What we know for sure (Posted late on 05/24 from 05/22)

According to http://www.additudemag.com/q&a/ask_the_add_medical_expert/7265.html most likely also posted in 2011, it is stated that ADD (attention deficit hyperactivity disorder) cannot cause Alzheimer’s disease or Dementia, but that is still not the question that I want answered now is it? However, I will relate the information posted on that site for anyone that may want this question answered.
The way it was explained is that ADD (or even ADHD) is an issues that has to do with the chemical dynamics of dopamine and norepinephrine levels. Dopamine is a neurotransmitter that is responsible for movement and mood regulation. Norepinephrine is a neurotransmitter that is associated with a person’s ability to respond to stress; otherwise referred to as the “fight or flight” response. These chemicals release with the brain’s synapses.
If a person develops Alzheimer’s disease, it means that their brain’s wiring has been destroyed by thick goo that builds up on the neurons.
So, why then, do elders flit from one thing to another? I never really thought that ADD or ADHD would cause Alzheimer’s or Dementia, but now I really need to find out why some of my seniors cannot focus for more than 10 seconds at a time. I think the question I am seeking an answer to is if ADD is a result of Alzheimer’s disease or Dementia. What do you think; does anyone truly know? I have to find out in order to show my clients that With Age Comes Respect.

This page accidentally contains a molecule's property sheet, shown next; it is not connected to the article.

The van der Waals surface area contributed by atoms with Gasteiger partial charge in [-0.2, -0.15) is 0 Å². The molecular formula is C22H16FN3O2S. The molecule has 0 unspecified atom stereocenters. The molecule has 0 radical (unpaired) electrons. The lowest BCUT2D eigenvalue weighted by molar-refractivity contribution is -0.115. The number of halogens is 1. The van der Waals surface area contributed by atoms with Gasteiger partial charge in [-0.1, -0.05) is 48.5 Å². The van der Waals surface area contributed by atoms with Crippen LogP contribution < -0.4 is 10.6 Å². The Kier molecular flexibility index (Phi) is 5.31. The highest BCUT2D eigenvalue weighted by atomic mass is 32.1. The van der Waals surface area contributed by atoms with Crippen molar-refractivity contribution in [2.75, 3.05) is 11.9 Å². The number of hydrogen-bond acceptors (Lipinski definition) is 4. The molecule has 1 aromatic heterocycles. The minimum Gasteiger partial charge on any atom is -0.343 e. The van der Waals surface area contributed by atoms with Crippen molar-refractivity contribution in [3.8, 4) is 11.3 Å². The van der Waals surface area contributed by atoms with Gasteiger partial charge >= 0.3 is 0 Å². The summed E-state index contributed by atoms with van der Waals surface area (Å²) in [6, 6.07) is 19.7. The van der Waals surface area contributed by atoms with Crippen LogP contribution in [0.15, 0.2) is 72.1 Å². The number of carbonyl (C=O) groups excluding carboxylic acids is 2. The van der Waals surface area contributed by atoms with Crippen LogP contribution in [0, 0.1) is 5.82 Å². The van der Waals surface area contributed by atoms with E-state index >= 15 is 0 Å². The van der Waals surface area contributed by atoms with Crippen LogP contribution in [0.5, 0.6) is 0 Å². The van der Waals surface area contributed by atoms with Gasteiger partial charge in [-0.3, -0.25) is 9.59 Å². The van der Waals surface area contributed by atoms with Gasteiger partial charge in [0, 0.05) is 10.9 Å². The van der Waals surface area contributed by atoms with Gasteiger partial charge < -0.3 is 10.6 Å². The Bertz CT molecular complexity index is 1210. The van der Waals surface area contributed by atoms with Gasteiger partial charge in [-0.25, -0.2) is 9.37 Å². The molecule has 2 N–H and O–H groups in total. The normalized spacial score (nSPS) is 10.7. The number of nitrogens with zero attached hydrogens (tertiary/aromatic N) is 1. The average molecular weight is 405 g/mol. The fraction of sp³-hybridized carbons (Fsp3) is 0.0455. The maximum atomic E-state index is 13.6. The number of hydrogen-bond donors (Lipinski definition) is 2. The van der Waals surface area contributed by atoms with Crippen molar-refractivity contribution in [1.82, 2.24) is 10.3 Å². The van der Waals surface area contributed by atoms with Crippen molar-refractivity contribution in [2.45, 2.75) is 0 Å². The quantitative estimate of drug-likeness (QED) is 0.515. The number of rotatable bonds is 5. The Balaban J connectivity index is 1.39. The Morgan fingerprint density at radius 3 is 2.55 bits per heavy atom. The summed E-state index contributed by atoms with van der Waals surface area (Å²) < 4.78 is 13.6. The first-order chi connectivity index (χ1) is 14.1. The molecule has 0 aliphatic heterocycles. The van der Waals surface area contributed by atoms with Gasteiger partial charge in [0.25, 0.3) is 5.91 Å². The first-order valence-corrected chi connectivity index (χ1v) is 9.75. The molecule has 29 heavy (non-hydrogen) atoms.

Advertisements

About melissalstoneburner

Melissa is the proud mother of two boys. She also like to take care of all of her elderly clients as though they were her actual flesh and blood, too. Melissa began her elderly care business, Time to Care, in August, 2012. Since then, she has successfully seen several clients through life and onto the next life. She writes about what she knows, what she doesn't know, and reveals all the research in between. She believes that elderly care is the best thing she has ever done in life; second only to being a mother!
This entry was posted in Elderly Care and tagged , , , , , . Bookmark the permalink.

Leave a Reply

Fill in your details below or click an icon to log in:

WordPress.com Logo

You are commenting using your WordPress.com account. Log Out / Change )

Twitter picture

You are commenting using your Twitter account. Log Out / Change )

Facebook photo

You are commenting using your Facebook account. Log Out / Change )

Google+ photo

You are commenting using your Google+ account. Log Out / Change )

Connecting to %s